Headache Treatment

Most occasional tension-type headaches are easily treated with over-the-counter medications, including:

  • Aspirin
  • Ibuprofen (Advil, Motrin IB, others)
  • Acetaminophen (Tylenol, others)

Daily prescription medications, including tricyclic antidepressants, might manage chronic tension-type headaches. Alternative therapies aimed at stress reduction might help. They include:

  • Cognitive behavioral therapy
  • Biofeedback
  • Massage therapy
  • Acupuncture

Migraines are another common type of headache. They affect three times more women than men. Migraines typically:

  • Cause pain that is moderate to severe
  • Pulsate
  • Cause nausea, vomiting, or increased sensitivity to light or sound
  • Affect only one side of your head, but can affect both sides
  • Worsen with activity such as climbing steps
  • Last from four to 72 hours without treatment

Treatment

Migraine treatment is aimed at relieving symptoms and preventing additional attacks. If you know what triggers your migraines, avoiding those triggers and learning how to manage them can help prevent migraines or lessen the pain.

Treatment might include:

  • Rest in a quiet, dark room
  • Hot or cold compresses to your head or neck
  • Massage and small amounts of caffeine
  • Over-the-counter medications such as ibuprofen (Advil, Motrin IB, others), acetaminophen (Tylenol, others) and aspirin
  • Prescription medications including triptans, such as sumatriptan (Imitrex) and zolmitriptan (Zomig) Fioricet 
  • Preventive medications such as metoprolol (Lopressor), propranolol (Innopran, Inderal, others), amitriptyline, divalproex (Depakote), topiramate (Qudexy XR, Trokendi XR ,Topamax) or erenumab-aooe (Aimovig)

Seek emergency care if you have:

  • A very severe, sudden headache
  • Headache after a head injury or fall
  • Fever, stiff neck, rash, confusion, seizure, double vision, weakness, numbness or difficulty speaking
  • Pain that worsens despite treatment

These symptoms suggest a more serious condition, so it’s important to get a prompt diagnosis and treatment.

Almost everyone gets headaches, and many are nothing to worry about. But if headaches are disrupting your activities, work or personal life, it’s time to see your doctor. Headaches can’t always be prevented, but your doctor can help you manage the symptoms.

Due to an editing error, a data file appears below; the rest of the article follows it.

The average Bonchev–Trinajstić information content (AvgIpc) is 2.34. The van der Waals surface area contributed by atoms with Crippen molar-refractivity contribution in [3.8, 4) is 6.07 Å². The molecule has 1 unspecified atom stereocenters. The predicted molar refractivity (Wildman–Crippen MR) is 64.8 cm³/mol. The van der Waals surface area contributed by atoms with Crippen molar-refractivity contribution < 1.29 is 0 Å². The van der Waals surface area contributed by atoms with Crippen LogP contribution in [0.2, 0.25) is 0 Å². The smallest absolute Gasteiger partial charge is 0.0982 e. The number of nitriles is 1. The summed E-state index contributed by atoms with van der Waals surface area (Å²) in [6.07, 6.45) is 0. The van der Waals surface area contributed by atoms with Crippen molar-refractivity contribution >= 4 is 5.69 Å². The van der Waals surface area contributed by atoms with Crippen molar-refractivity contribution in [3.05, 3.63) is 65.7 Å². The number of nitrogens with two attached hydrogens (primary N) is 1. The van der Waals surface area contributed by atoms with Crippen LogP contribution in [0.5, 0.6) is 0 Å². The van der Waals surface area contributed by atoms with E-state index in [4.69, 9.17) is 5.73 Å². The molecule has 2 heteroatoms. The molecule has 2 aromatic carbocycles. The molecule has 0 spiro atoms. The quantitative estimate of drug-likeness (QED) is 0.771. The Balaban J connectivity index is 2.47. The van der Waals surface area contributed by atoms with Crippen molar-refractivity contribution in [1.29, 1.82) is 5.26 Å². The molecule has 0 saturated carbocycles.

When headaches occur three or more times a month, preventive treatment is usually recommended.  Migraine treatment is aimed at relieving symptoms and preventing additional attacks. Drug therapy, biofeedback training, stress reduction, and elimination of certain foods from the diet are the most common methods of preventing and controlling migraine and other vascular headaches. Drug therapy for migraine is often combined with biofeedback and relaxation training.  One of the most commonly used drugs for the relief of migraine symptoms is sumatriptan.

The first step in caring for a tension-type headache involves treating any specific disorder or disease that may be causing it. A physician may suggest using analgesics, nonsteroidal anti-inflammatory drugs, or antidepressants to treat a tension-type headache that is not associated with a disease.

Treatment options for cluster headaches include triptan drugs, non-invasive vagus nerve stimulation (which uses a hand-held device to transmit a mild electrical stimulation to the vagus nere throgh the skin), and oxygen therapy (in which pure oxygen is breathed through a mask to reduce blood flow to the brain).

Certain antipsychotic drugs, calcium-channel blockers, and anticonvulsants can reduce pain severity and frequency of cluster headache attacks.

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